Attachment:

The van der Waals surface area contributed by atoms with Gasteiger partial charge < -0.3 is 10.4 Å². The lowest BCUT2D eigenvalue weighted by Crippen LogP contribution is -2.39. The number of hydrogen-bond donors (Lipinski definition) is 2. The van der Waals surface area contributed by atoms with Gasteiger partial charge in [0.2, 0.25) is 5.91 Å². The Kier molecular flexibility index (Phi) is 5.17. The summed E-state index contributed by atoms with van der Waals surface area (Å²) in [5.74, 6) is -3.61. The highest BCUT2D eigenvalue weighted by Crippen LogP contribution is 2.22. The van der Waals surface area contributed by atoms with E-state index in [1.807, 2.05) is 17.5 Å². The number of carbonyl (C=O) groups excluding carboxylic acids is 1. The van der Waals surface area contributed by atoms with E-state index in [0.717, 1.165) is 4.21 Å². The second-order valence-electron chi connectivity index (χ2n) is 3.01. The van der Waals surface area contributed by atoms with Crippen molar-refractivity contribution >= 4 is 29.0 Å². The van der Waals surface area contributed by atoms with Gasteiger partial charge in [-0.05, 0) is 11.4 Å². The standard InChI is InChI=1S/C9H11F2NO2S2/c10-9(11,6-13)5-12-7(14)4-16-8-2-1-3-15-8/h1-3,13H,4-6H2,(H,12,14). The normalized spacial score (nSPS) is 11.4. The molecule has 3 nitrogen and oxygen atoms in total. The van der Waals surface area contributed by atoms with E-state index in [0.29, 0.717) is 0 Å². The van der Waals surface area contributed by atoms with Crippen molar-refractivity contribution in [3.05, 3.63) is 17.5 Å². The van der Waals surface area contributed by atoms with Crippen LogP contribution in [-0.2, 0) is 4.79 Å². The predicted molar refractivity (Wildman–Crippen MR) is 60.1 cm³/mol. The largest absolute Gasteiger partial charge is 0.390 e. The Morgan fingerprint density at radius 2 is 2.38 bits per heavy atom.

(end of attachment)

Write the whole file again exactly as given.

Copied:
The van der Waals surface area contributed by atoms with Gasteiger partial charge < -0.3 is 10.4 Å². The lowest BCUT2D eigenvalue weighted by Crippen LogP contribution is -2.39. The number of hydrogen-bond donors (Lipinski definition) is 2. The van der Waals surface area contributed by atoms with Gasteiger partial charge in [0.2, 0.25) is 5.91 Å². The Kier molecular flexibility index (Phi) is 5.17. The summed E-state index contributed by atoms with van der Waals surface area (Å²) in [5.74, 6) is -3.61. The highest BCUT2D eigenvalue weighted by Crippen LogP contribution is 2.22. The van der Waals surface area contributed by atoms with E-state index in [1.807, 2.05) is 17.5 Å². The number of carbonyl (C=O) groups excluding carboxylic acids is 1. The van der Waals surface area contributed by atoms with E-state index in [0.717, 1.165) is 4.21 Å². The second-order valence-electron chi connectivity index (χ2n) is 3.01. The van der Waals surface area contributed by atoms with Crippen molar-refractivity contribution >= 4 is 29.0 Å². The van der Waals surface area contributed by atoms with Gasteiger partial charge in [-0.05, 0) is 11.4 Å². The standard InChI is InChI=1S/C9H11F2NO2S2/c10-9(11,6-13)5-12-7(14)4-16-8-2-1-3-15-8/h1-3,13H,4-6H2,(H,12,14). The normalized spacial score (nSPS) is 11.4. The molecule has 3 nitrogen and oxygen atoms in total. The van der Waals surface area contributed by atoms with E-state index in [0.29, 0.717) is 0 Å². The van der Waals surface area contributed by atoms with Crippen molar-refractivity contribution in [3.05, 3.63) is 17.5 Å². The van der Waals surface area contributed by atoms with Crippen LogP contribution in [-0.2, 0) is 4.79 Å². The predicted molar refractivity (Wildman–Crippen MR) is 60.1 cm³/mol. The largest absolute Gasteiger partial charge is 0.390 e. The Morgan fingerprint density at radius 2 is 2.38 bits per heavy atom.